Earlier: All lanes of Washington Blvd remains closed near Fort Myer due to a self-inflicted shooting.

The shooting happened just after 3:30 p.m., when an Arlington County Police officer approached a stopped vehicle on the side of Washington Blvd. As the officer was walking up, the man inside the vehicle pulled out a handgun and fired several shots, according to ACPD spokeswoman Ashley Savage.

Numerous police officers responded to the scene following the shooting, but they took a cautious stance out of safety concerns. The county bomb squad was dispatched to the scene, to investigate the vehicle. At 4:20 p.m., paramedics pronounced the man dead.

The officer who first approached the car is being evaluated by paramedics but is believed to be uninjured. Significant traffic impacts are being reported due to the now-rush hour closure of Washington Blvd between Columbia Pike and Route 50.

If you or someone you know is experiencing thoughts of suicide, help is a phone call away. Call CrisisLink at 703-527-4077.

by ARLnow.com — April 20, 2016 at 2:10 pm 0

Scene of an industrial accident on 4/20/16 (photo via Google Maps)A man was seriously injured after falling out of a window in Lyon Park this morning.

The incident happened just before 11:30 a.m., in a low-slung commercial building on the 2700 block of Washington Blvd.

Police say a maintenance worker accidentally tumbled out of a second-floor window and landed on his head. He was transported to George Washington University Hospital with serious injuries.

Police and occupational safety authorities are investigating the accident.

Photo via Google Maps

by ARLnow.com — April 4, 2016 at 10:00 am 0

Herselle Milliken Park in Ashton Heights

Big Tree Down on Washington Blvd — A large tree fell across power lines on Washington Blvd just south of Virginia Hospital Center during Saturday night and Sunday morning’s windstorm. Washington Blvd was closed between George Mason Drive and N. Harrison Street for much of the day Sunday while Dominion crews repaired the lines. [Twitter, Twitter]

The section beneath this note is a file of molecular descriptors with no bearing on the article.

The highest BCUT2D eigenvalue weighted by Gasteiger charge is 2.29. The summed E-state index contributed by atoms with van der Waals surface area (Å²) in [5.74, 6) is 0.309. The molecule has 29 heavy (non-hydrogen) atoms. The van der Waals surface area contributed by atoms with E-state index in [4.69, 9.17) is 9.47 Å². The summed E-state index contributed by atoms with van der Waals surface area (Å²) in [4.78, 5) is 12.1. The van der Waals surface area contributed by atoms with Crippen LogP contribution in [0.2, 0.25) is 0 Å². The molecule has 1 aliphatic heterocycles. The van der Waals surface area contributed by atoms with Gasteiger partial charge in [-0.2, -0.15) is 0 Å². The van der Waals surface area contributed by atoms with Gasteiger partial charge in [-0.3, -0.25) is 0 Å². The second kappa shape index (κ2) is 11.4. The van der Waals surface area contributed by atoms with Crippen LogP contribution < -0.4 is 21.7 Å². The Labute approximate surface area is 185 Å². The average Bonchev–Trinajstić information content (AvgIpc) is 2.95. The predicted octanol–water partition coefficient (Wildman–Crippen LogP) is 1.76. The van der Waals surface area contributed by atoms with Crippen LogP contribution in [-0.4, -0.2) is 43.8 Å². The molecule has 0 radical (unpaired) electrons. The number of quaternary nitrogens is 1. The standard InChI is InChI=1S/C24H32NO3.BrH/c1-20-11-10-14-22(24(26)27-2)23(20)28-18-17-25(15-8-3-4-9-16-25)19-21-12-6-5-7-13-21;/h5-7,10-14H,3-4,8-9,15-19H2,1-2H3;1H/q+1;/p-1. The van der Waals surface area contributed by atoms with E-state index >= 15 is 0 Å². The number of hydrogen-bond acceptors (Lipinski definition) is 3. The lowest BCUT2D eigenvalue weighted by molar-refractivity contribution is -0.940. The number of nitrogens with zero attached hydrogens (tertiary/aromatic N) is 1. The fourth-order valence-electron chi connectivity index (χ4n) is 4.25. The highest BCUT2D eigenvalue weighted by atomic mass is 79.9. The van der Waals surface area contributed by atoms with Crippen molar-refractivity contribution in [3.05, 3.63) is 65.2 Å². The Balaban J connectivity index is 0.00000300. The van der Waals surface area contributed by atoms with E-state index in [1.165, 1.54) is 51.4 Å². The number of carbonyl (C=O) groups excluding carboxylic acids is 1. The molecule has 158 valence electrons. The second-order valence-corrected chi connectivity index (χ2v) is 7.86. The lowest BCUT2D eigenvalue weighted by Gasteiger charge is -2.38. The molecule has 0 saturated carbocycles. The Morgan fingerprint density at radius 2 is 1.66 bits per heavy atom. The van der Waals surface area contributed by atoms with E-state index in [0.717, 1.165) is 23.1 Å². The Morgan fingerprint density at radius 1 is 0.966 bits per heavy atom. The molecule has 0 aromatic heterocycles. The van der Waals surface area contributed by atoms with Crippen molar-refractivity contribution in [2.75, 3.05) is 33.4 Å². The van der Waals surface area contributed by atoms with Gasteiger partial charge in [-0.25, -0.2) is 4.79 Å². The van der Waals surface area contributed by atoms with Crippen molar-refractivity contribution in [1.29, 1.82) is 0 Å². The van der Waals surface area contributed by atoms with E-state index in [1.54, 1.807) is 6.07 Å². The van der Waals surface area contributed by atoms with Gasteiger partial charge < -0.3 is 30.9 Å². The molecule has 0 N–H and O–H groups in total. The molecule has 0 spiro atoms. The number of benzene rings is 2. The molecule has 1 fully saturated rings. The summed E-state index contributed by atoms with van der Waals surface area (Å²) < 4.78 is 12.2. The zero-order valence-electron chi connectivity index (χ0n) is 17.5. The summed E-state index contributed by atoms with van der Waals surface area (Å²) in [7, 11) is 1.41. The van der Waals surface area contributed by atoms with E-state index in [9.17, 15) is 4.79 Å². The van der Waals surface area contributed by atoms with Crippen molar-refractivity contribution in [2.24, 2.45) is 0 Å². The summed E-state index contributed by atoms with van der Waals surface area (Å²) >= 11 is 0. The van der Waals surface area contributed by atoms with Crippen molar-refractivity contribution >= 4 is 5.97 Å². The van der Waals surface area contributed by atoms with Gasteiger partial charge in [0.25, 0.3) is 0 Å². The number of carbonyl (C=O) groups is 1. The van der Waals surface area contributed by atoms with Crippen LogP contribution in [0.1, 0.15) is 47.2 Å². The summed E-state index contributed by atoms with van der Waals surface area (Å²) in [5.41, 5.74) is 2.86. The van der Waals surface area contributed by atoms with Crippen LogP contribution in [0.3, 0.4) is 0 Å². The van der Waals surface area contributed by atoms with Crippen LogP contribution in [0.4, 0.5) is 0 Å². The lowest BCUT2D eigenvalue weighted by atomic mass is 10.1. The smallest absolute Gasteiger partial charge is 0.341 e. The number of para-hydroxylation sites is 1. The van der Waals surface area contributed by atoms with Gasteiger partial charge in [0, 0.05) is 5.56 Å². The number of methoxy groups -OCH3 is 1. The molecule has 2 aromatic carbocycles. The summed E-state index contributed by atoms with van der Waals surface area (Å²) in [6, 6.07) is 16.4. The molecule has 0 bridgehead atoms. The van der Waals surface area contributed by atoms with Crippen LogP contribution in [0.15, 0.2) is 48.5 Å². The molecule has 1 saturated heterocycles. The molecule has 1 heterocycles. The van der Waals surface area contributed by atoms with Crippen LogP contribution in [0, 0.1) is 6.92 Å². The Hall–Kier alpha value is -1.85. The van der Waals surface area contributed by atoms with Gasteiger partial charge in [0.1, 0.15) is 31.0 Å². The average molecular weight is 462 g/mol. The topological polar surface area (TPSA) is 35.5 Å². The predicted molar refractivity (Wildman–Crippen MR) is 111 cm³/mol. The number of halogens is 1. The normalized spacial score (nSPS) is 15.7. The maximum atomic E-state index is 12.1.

Photos: DCA Airport Strike — DCist has photos from last week’s 24 hour strike of contract service workers at Reagan National Airport. [DCist]

Arlington Signs on to Amicus Brief — Arlington was among more than 50 counties and cities that signed on to an amicus brief in support of the Environmental Protection Agency’s Clean Power Plan for reducing carbon emissions from power plants. [Columbia Law School, Twitter]

Capital Improvement Plan Survey — Through April 22, Arlington County is conducting an online survey of residents that will help guide decision-making during the upcoming Capital Improvement Plan process. The CIP helps to plan “major investments in parks, libraries, transportation, community centers, facilities, technology, water, sewer and stormwater infrastructure — along with other areas that support the community.” [Arlington County]

‘The Burbs Are Back’ in Office Leasing — Arlington and other suburban D.C. jurisdictions are showing a bit of strength in the office leasing market. “The suburbs accounted for 69.5 percent of Washington region’s leasing activity in the first quarter, up substantially from a 52.9 percent share in 2015, according to JLL’s quarterly market reports.” [Virginia Business]

TSA Move Delayed Until 2020 — The Transportation Security Administration will be staying put at its Pentagon City headquarters until at least 2020. The TSA had planned to move to Alexandria by 2018, but legal wrangling has delayed the move and forced the TSA to redo its leasing process. [Washington Business Journal]

PSA: Don’t Do This — Spotted in Clarendon: a young woman urinating while sitting on a bench along a busy street, at 5:30 p.m. on a Saturday. [Twitter]

by ARLnow.com — March 23, 2016 at 9:45 am 0

Duck goes fishing in a pond (Flickr pool photo by Dennis Dimick)

Washington Blvd Trail Design Approved — The Penrose Neighborhood Association voted to endorse a new design for Phase II of the county’s Washington Blvd Trail project. The trail was originally supposed to be built a few years ago, but residents objected to the loss of trees the trail’s path would have necessitated. [Greater Greater Washington]